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Society of Mind

6.5 Frozen reflection

No supervisor can know everything that all its agents do. There's simply never time enough. Each bureaucrat sees but a fraction of what happens underneath its place in the pyramid of information flow. The best subordinates are those that work most quietly. Indeed, that's why we build administrative pyramids for jobs we don't know how to do or don't have time to do ourselves. It is also why so many of our thoughts must hide beyond our consciousness.

Good scientists never try to learn too much at once. Instead, they select particular aspects of a situation, observe carefully, and make records. Experimental records are frozen phenomena. They let us take all the time we need to make our theories. But how could we do the same thing inside the mind? We'd need some kind of memory in which to keep such records safe.

We'll see how this could work when we come to the chapters on memory. We'll conjecture that your brain contains a host of agents called K-lines, which you can use to make records of what some of your brain-agents are doing at a certain moment. Later, when you activate the same K-lines, this restores those agents to their previous states. This makes you remember part of your previous mental state, by making those parts of your mind do just what they did before. Then, the other parts of your mind will react as though the same events were happening again! Of course, such memories will always be incomplete, since nothing could have capacity enough to record every detail of its own state. (Otherwise, it would have to be larger than itself. ) Since we can't remember everything, each individual mind faces the same problem that scientists always face: they have no foolproof way to know, before the fact, what are the most important things to notice and record.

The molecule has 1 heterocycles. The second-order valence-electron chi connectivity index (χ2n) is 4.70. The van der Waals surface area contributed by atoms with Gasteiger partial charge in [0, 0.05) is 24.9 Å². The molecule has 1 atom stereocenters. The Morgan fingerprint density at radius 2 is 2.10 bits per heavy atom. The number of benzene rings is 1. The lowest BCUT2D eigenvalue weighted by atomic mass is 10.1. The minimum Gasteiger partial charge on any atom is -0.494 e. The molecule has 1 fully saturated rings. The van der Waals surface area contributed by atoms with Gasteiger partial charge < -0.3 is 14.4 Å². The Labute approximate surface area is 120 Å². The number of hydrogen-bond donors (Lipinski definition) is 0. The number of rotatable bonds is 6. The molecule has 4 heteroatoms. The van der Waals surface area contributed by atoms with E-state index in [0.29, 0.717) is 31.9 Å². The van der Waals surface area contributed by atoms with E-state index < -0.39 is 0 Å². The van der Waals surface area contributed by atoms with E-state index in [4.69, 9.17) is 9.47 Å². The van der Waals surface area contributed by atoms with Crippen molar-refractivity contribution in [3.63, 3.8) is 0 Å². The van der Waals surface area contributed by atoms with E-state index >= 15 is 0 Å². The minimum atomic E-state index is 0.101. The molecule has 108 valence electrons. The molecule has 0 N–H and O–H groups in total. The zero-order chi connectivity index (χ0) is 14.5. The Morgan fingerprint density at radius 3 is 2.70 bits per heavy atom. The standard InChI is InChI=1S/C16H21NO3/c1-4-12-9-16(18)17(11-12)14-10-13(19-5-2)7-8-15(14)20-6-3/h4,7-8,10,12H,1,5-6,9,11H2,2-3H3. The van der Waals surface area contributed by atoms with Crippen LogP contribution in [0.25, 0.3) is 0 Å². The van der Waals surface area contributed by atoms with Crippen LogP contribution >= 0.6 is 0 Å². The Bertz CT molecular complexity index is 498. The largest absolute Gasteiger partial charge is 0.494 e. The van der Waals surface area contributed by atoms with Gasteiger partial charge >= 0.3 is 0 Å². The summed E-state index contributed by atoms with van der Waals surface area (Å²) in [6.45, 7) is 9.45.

Using the mind to examine itself is like science in another way. Just as physicists cannot see the atoms they talk about, psychologists can't watch the processes they try to examine. We only know such things through their effects. But the problem is worse where the mind is concerned, since scientists can read each other's notes, but different parts of the mind can't read each other's memories.

We've now seen several reasons why we cannot simply watch our minds by sitting still and waiting till our vision clears. The only course left for us is to study the mind the way scientists do when something is too large or small to see — by building theories based on evidence. Make a guess; test it with a shrewd experiment; collect one's thoughts and guess again. When introspection seems to work, it's not because we've found a magic way to see inside ourselves. Instead, it means that we've done some well-designed experiment.